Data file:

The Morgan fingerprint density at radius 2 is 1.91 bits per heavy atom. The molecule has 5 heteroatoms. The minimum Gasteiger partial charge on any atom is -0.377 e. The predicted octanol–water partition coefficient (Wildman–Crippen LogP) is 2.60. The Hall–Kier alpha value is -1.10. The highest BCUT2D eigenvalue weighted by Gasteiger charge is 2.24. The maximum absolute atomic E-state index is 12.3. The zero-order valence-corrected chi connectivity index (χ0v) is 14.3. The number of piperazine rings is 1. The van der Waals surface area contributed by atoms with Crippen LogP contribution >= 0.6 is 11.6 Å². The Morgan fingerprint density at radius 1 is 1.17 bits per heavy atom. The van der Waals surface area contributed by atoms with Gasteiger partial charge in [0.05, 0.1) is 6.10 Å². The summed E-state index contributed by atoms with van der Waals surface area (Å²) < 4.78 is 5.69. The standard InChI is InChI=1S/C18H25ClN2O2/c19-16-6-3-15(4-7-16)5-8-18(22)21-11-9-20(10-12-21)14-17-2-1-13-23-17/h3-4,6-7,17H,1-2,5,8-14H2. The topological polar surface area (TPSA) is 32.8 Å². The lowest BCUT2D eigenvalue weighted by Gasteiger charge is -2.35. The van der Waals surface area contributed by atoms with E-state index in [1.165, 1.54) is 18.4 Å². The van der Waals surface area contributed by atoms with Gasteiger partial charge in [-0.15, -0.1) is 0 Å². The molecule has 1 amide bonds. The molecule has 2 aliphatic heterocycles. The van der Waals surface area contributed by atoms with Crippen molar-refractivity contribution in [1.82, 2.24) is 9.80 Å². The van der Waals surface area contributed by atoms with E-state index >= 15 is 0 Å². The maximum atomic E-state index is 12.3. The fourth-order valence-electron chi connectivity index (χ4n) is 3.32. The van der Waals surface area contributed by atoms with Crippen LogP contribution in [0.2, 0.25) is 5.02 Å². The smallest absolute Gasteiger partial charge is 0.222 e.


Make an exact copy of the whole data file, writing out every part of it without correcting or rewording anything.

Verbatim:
The Morgan fingerprint density at radius 2 is 1.91 bits per heavy atom. The molecule has 5 heteroatoms. The minimum Gasteiger partial charge on any atom is -0.377 e. The predicted octanol–water partition coefficient (Wildman–Crippen LogP) is 2.60. The Hall–Kier alpha value is -1.10. The highest BCUT2D eigenvalue weighted by Gasteiger charge is 2.24. The maximum absolute atomic E-state index is 12.3. The zero-order valence-corrected chi connectivity index (χ0v) is 14.3. The number of piperazine rings is 1. The van der Waals surface area contributed by atoms with Crippen LogP contribution >= 0.6 is 11.6 Å². The Morgan fingerprint density at radius 1 is 1.17 bits per heavy atom. The van der Waals surface area contributed by atoms with Gasteiger partial charge in [0.05, 0.1) is 6.10 Å². The summed E-state index contributed by atoms with van der Waals surface area (Å²) < 4.78 is 5.69. The standard InChI is InChI=1S/C18H25ClN2O2/c19-16-6-3-15(4-7-16)5-8-18(22)21-11-9-20(10-12-21)14-17-2-1-13-23-17/h3-4,6-7,17H,1-2,5,8-14H2. The topological polar surface area (TPSA) is 32.8 Å². The lowest BCUT2D eigenvalue weighted by Gasteiger charge is -2.35. The van der Waals surface area contributed by atoms with E-state index in [1.165, 1.54) is 18.4 Å². The van der Waals surface area contributed by atoms with Gasteiger partial charge in [-0.15, -0.1) is 0 Å². The molecule has 1 amide bonds. The molecule has 2 aliphatic heterocycles. The van der Waals surface area contributed by atoms with Crippen molar-refractivity contribution in [1.82, 2.24) is 9.80 Å². The van der Waals surface area contributed by atoms with E-state index >= 15 is 0 Å². The maximum atomic E-state index is 12.3. The fourth-order valence-electron chi connectivity index (χ4n) is 3.32. The van der Waals surface area contributed by atoms with Crippen LogP contribution in [0.2, 0.25) is 5.02 Å². The smallest absolute Gasteiger partial charge is 0.222 e.